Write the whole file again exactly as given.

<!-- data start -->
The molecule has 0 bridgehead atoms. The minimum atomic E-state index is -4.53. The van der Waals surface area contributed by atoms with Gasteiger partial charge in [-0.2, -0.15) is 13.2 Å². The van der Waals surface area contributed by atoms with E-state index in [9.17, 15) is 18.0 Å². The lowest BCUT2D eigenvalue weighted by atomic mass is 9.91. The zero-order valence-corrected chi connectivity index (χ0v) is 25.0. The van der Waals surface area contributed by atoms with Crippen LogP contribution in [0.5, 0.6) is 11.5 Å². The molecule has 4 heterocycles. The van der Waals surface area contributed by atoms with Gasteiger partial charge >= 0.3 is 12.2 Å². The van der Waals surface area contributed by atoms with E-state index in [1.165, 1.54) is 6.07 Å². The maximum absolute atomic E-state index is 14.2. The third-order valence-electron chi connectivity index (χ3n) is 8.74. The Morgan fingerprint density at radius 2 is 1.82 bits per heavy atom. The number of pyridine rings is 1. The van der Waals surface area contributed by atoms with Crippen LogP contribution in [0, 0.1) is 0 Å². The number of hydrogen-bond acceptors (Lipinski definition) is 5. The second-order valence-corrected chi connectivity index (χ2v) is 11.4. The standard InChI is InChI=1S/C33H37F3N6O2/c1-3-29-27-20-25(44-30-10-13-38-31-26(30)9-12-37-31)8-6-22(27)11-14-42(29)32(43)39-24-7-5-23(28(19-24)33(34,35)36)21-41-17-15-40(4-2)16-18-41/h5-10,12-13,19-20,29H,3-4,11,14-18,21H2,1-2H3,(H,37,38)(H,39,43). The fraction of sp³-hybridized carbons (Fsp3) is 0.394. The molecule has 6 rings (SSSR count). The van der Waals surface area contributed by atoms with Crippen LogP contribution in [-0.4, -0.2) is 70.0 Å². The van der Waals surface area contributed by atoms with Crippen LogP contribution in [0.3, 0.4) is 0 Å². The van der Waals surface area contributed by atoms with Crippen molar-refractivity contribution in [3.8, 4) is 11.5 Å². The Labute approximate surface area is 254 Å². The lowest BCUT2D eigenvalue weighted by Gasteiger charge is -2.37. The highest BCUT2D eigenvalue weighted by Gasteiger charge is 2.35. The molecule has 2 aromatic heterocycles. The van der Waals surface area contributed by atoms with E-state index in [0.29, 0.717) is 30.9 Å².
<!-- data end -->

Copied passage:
The molecule has 0 bridgehead atoms. The minimum atomic E-state index is -4.53. The van der Waals surface area contributed by atoms with Gasteiger partial charge in [-0.2, -0.15) is 13.2 Å². The van der Waals surface area contributed by atoms with E-state index in [9.17, 15) is 18.0 Å². The lowest BCUT2D eigenvalue weighted by atomic mass is 9.91. The zero-order valence-corrected chi connectivity index (χ0v) is 25.0. The van der Waals surface area contributed by atoms with Crippen LogP contribution in [0.5, 0.6) is 11.5 Å². The molecule has 4 heterocycles. The van der Waals surface area contributed by atoms with Gasteiger partial charge >= 0.3 is 12.2 Å². The van der Waals surface area contributed by atoms with E-state index in [1.165, 1.54) is 6.07 Å². The maximum absolute atomic E-state index is 14.2. The third-order valence-electron chi connectivity index (χ3n) is 8.74. The Morgan fingerprint density at radius 2 is 1.82 bits per heavy atom. The number of pyridine rings is 1. The van der Waals surface area contributed by atoms with Crippen LogP contribution in [0, 0.1) is 0 Å². The number of hydrogen-bond acceptors (Lipinski definition) is 5. The second-order valence-corrected chi connectivity index (χ2v) is 11.4. The standard InChI is InChI=1S/C33H37F3N6O2/c1-3-29-27-20-25(44-30-10-13-38-31-26(30)9-12-37-31)8-6-22(27)11-14-42(29)32(43)39-24-7-5-23(28(19-24)33(34,35)36)21-41-17-15-40(4-2)16-18-41/h5-10,12-13,19-20,29H,3-4,11,14-18,21H2,1-2H3,(H,37,38)(H,39,43). The fraction of sp³-hybridized carbons (Fsp3) is 0.394. The molecule has 6 rings (SSSR count). The van der Waals surface area contributed by atoms with Crippen LogP contribution in [-0.4, -0.2) is 70.0 Å². The van der Waals surface area contributed by atoms with Crippen LogP contribution in [0.3, 0.4) is 0 Å². The van der Waals surface area contributed by atoms with Crippen molar-refractivity contribution in [3.8, 4) is 11.5 Å². The Labute approximate surface area is 254 Å². The lowest BCUT2D eigenvalue weighted by Gasteiger charge is -2.37. The highest BCUT2D eigenvalue weighted by Gasteiger charge is 2.35. The molecule has 2 aromatic heterocycles. The van der Waals surface area contributed by atoms with E-state index in [0.29, 0.717) is 30.9 Å².